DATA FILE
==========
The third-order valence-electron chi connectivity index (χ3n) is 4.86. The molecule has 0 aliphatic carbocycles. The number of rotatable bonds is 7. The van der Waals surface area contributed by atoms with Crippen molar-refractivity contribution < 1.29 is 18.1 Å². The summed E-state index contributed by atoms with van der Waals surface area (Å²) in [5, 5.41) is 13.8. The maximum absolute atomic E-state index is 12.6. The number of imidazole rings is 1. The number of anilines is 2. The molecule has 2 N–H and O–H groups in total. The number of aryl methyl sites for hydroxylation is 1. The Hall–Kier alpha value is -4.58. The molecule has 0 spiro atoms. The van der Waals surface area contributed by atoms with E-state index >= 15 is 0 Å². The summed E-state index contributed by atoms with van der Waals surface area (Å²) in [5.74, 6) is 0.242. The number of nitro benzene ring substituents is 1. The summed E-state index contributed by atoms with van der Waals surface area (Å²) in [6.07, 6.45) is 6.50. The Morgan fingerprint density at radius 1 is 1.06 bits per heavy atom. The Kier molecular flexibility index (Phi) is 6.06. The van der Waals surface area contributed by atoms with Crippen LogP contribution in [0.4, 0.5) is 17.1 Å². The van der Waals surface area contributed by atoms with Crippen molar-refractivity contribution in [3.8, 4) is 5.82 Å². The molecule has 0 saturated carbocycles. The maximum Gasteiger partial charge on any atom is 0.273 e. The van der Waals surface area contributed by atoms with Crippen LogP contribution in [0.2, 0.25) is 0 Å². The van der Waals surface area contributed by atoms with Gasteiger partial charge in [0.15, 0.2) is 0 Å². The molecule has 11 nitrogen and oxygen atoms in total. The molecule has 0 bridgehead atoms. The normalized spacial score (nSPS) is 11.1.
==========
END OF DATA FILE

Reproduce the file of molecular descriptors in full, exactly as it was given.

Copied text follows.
The third-order valence-electron chi connectivity index (χ3n) is 4.86. The molecule has 0 aliphatic carbocycles. The number of rotatable bonds is 7. The van der Waals surface area contributed by atoms with Crippen molar-refractivity contribution < 1.29 is 18.1 Å². The summed E-state index contributed by atoms with van der Waals surface area (Å²) in [5, 5.41) is 13.8. The maximum absolute atomic E-state index is 12.6. The number of imidazole rings is 1. The number of anilines is 2. The molecule has 2 N–H and O–H groups in total. The number of aryl methyl sites for hydroxylation is 1. The Hall–Kier alpha value is -4.58. The molecule has 0 spiro atoms. The van der Waals surface area contributed by atoms with E-state index >= 15 is 0 Å². The summed E-state index contributed by atoms with van der Waals surface area (Å²) in [5.74, 6) is 0.242. The number of nitro benzene ring substituents is 1. The summed E-state index contributed by atoms with van der Waals surface area (Å²) in [6.07, 6.45) is 6.50. The Morgan fingerprint density at radius 1 is 1.06 bits per heavy atom. The Kier molecular flexibility index (Phi) is 6.06. The van der Waals surface area contributed by atoms with Crippen LogP contribution in [0.4, 0.5) is 17.1 Å². The van der Waals surface area contributed by atoms with Crippen molar-refractivity contribution in [3.8, 4) is 5.82 Å². The molecule has 0 saturated carbocycles. The maximum Gasteiger partial charge on any atom is 0.273 e. The van der Waals surface area contributed by atoms with Crippen LogP contribution in [0.2, 0.25) is 0 Å². The van der Waals surface area contributed by atoms with Gasteiger partial charge in [0.15, 0.2) is 0 Å². The molecule has 11 nitrogen and oxygen atoms in total. The molecule has 0 bridgehead atoms. The normalized spacial score (nSPS) is 11.1.